Hampton Court Palace, Probably the Best Value Day Out in London.
Hampton Court Palace covers more than 700 years of the changing tastes of its demanding owners, each one, building on to and yet blending into the predecessors’ architectural heritage. Hampton Court was envied for its location amidst valuable hunting territory and for lying ensconced within a totally English, rural aspect. It was admired for its history of various building styles, creating a fascinating ambience of romantic charm continued down the ages.
Within the foundations are the remains of the first known house of the Knights Hospitallers of St John, dating from 1338. Originally created to fund crusades to the Holy Land through its large farming estate. Giles Daubeney, a senior courtier of King Henry VII’s leased the court in 1494 and from here the palace started to emerge.
In 1514, Hampton Court was owned by Thomas Wolsey, whose rise from humble stock to leading clergyman and politician was swift. He became Henry VIII’s trusted administrator and consequently his fortunes rose immeasurably. The manor house became a palace fit for the King and thus came the new galleries; and hundreds of fine tapestries adorned the walls.
In 1525 Wolsey formally presented it to the King but by 1529, Wolsey had been forced to resign for not getting Henry the divorce he desired. Wolsey died in November 1530, having been arrested for treason and surely wrote his most compelling epitaph, “If I had served God as diligently as I have done the King, he would not have given me over in my grey hairs.”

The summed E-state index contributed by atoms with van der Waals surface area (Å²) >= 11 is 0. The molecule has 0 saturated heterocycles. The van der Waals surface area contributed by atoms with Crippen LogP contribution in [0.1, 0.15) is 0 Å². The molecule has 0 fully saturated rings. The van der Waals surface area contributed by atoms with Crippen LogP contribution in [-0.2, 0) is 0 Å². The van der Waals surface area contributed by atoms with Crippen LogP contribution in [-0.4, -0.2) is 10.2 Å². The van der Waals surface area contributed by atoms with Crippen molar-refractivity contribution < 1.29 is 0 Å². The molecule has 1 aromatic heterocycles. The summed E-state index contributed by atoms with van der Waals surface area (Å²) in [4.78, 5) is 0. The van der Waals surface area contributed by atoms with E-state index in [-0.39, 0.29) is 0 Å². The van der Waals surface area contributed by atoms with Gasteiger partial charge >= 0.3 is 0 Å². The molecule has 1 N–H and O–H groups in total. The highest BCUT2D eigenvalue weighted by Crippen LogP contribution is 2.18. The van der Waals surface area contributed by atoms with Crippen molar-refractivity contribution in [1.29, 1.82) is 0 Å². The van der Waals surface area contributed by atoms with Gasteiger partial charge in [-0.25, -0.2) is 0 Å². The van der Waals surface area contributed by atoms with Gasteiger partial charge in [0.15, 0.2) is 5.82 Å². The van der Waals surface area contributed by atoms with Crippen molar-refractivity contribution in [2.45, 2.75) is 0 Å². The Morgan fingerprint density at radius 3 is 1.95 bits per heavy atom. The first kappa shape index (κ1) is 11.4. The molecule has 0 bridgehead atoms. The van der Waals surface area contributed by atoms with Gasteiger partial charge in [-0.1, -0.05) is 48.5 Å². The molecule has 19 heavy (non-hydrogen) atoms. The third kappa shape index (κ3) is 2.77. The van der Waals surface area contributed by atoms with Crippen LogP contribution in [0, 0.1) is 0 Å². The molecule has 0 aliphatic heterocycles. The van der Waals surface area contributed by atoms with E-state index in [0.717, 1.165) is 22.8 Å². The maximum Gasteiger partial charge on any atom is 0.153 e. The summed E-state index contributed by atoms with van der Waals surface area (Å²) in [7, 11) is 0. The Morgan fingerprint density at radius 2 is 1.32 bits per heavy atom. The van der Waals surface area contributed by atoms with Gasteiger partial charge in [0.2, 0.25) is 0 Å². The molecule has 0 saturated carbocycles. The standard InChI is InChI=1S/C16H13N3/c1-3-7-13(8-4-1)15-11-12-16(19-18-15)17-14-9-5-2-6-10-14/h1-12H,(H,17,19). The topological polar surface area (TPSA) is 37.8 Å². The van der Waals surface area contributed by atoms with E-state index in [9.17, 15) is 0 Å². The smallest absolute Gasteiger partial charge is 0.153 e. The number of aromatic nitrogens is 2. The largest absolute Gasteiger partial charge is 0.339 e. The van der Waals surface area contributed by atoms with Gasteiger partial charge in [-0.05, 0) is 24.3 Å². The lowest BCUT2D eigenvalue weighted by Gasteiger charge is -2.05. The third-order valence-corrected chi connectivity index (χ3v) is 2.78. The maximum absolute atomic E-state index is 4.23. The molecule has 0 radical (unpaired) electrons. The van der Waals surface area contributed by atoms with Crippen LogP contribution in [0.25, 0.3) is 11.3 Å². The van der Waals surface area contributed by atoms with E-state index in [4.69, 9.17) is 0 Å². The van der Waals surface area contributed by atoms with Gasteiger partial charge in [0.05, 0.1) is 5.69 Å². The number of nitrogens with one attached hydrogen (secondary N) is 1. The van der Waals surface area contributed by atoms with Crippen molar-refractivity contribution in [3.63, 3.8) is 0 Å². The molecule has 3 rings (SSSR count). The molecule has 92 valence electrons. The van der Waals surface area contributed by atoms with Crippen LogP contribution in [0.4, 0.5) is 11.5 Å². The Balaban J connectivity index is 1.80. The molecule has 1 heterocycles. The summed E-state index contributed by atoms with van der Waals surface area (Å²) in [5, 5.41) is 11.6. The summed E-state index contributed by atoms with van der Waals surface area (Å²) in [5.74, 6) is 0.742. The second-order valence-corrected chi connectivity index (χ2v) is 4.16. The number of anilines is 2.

I will leave it there, for we know that Henry VIII (reigned 1509-47) continued with new projects at Hampton as did Elizabeth I (reigned 1558-1603) despite not holding much affection for the palace. King James I (reigned 1603-25) enjoyed plays by his theatre company, including one William Shakespeare and in 1604, staged a religious debate that resulted in the King James translation of the Bible.
Charles I (reigned 1625-49) brought fantastic Italian art collections to the palace. Charles II (reigned1660-85) added a new tennis court and hunting park. James II (reigned 1685-8) and was soon ousted to France, he used Hampton very little but Mary II and William of Orange (reigned jointly 1689-94) and then William III (reigned on his own from 1694-1702) set about rebuilding on a grand scale attempting to rival the baroque palaces of Louis XIV, foiled only by the huge rebuilding costs whilst half way through.
Queen Anne (reigned 1702-14) and also did some refurbishing work on a much smaller scale and the new king, George I (reigned 1714-27) left it to his son to complete the Queen’s Apartments. George II (reigned 1727-60) when the palace was already in terminal decline and George III formalised the system of granting unused apartments to courtiers who were deserving of royal ‘grace and favour’.
Monarchs deserted the palace and in 1839 Queen Victoria opened it to the public, to large numbers of paying visitors and over the Victorian era, Hampton Court was gradually restored to its rightful place in history. A serious fire threatened to destroy the palace in 1986 damaging the King’s Apartments. Expert salvage, conservation and restoration work took several years before the palace emerged as beautiful as before and a bigger attraction than ever.